Normally the most annoying thing you’ll see in the replies to a viral tweet are the people firing off creepy and/or rude comments to the writer. But if you scroll down far enough, one increasingly common phenomenon you’ll find is a link to a sketchy website trying to sell you garbage.
Apparent scammers have recently been using seemingly empowering, relatable tweets to go viral, then threading them into a crafted story whose conclusion is a link to sign up for, say, a three-month weight-loss teatox program.
On September 15, a now-defunct account with the username @ashleyeats tweeted the following: “you ever see a girl in denial about being in a toxic relationship and want to grab her by her face and tell her how much better her life will be once she comes to her senses :/ that shit is the absolute worst to just stand by and watch after you’ve been through it all yourself...”
The thread, which managed to get an astronomical 83,000 retweets, continues for another 30 posts, weaving a story about “Ashley’s” struggle with her ex-boyfriend, who’d control her actions and force her to eat in front of him, thereby causing her to gain weight. It includes dozens of photos and videos documenting the weight fluctuations of a woman who is presumably Ashley, who is also presumed to be in an abusive relationship.
But as the story continues, the focus is more and more on Ashley’s weight loss progress, which she claimed was due to a mysterious program she’d seen floating around social media. She then includes videos of a woman reviewing a weight loss program, though the women in the photos looks suspiciously different from the previous photos.
That’s because neither of the women is Ashley at all — most of the photos had been stolen from a cam girl on a fetish site, while the videos of the woman reviewing the shakes were ripped from a YouTuber named Vanessa Blanco.
Despite the initial positive response (Twitter tends to reward a weight-loss narrative), users were pretty quick to realize once they got to the final few tweets and clicked the links that it had all been a scam to sell Therma Trim, a shady diet supplement.
It’d be easy to dismiss the @ashleyeats thread as just another part of the world we live in today, one where celebrities use their influence to shill dubious products all the time, and conclude that we simply have to be more aware about how viral marketing practices target us. But just because both of those things are true doesn’t mean this type of advertising doesn’t have serious consequences. And it isn’t the first time this has happened.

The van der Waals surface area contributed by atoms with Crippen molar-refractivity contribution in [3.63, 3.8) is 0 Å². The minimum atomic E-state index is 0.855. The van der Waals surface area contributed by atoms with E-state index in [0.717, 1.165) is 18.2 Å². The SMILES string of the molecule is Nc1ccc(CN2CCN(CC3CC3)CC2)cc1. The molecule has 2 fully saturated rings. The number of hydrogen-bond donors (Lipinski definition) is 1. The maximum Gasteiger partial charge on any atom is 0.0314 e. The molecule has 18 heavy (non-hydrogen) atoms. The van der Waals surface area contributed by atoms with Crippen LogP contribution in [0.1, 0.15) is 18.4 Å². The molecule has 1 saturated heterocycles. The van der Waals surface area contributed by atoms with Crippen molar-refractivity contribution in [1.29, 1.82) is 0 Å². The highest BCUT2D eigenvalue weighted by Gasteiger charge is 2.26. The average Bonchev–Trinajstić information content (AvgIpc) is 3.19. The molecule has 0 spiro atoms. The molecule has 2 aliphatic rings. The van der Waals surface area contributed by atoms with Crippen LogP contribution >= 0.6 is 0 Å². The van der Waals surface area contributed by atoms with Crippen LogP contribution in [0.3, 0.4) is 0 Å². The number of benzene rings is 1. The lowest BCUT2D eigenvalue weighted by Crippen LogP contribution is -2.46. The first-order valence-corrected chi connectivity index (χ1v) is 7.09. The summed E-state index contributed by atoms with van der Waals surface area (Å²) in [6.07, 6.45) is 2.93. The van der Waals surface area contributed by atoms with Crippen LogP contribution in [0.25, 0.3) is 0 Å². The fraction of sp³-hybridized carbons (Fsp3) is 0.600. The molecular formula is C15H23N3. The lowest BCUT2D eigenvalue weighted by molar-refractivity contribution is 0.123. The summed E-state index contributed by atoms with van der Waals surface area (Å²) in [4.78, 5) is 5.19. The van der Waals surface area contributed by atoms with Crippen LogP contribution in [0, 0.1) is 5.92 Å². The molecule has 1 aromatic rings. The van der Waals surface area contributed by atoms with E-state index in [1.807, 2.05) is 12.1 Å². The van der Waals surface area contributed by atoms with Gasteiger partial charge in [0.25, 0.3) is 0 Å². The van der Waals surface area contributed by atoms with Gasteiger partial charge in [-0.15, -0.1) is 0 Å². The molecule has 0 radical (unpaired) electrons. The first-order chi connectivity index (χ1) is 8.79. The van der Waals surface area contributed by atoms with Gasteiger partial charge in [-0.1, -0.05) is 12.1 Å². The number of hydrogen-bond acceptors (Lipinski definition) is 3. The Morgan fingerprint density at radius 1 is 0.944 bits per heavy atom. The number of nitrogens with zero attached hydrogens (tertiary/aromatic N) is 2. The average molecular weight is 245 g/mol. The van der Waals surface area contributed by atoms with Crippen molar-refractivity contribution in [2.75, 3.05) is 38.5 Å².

The untold consequences of viral scam threads
The account @ashleyeats may have been suspended, but the story isn’t over for the cam girl from whom she stole the photos, which provided the bulk of the emotional potency in the thread. The model, who specializes in feederism, a fetish involving eating and weight gain, spoke to Motherboard under the condition of anonymity. She said that not only was she outed as a sex worker to her friends and family, but that her weight loss was in actuality a result of anorexia and cocaine abuse.
“The whole situation has really freaked with my sense of privacy and paranoia, because this fetish is VERY private to me and taboo to the rest of the world really. I’ve had multiple of my friends send me the thread and I had to tell them about what I’ve been doing and all in all, it’s really embarrassing,” she said.
Plus, the entire story rests on a likely fake account of emotional abuse as a way to sell a product that is, in all likelihood, a dangerous laxative. As others on Twitter have noted, the thread is also deeply fatphobic and preys on young women’s anxieties about weight. And yet, these reasons likely contributed to how far the thread was able to travel.
The @ashleyeats account was suspended and the thread has been deleted, but as Motherboard noted, numerous other accounts, such as @ashleysjourney, sprouted up in its place and tweeted the exact same thread, gaining thousands of retweets before they too were taken down.
A similar thread went viral last month, when a user named @chaobella tweeted “i love when dudes from high school hit me up like ‘i don’t know why we didn’t talk when we were younger’ umm because y’all made fun of me? a thread...”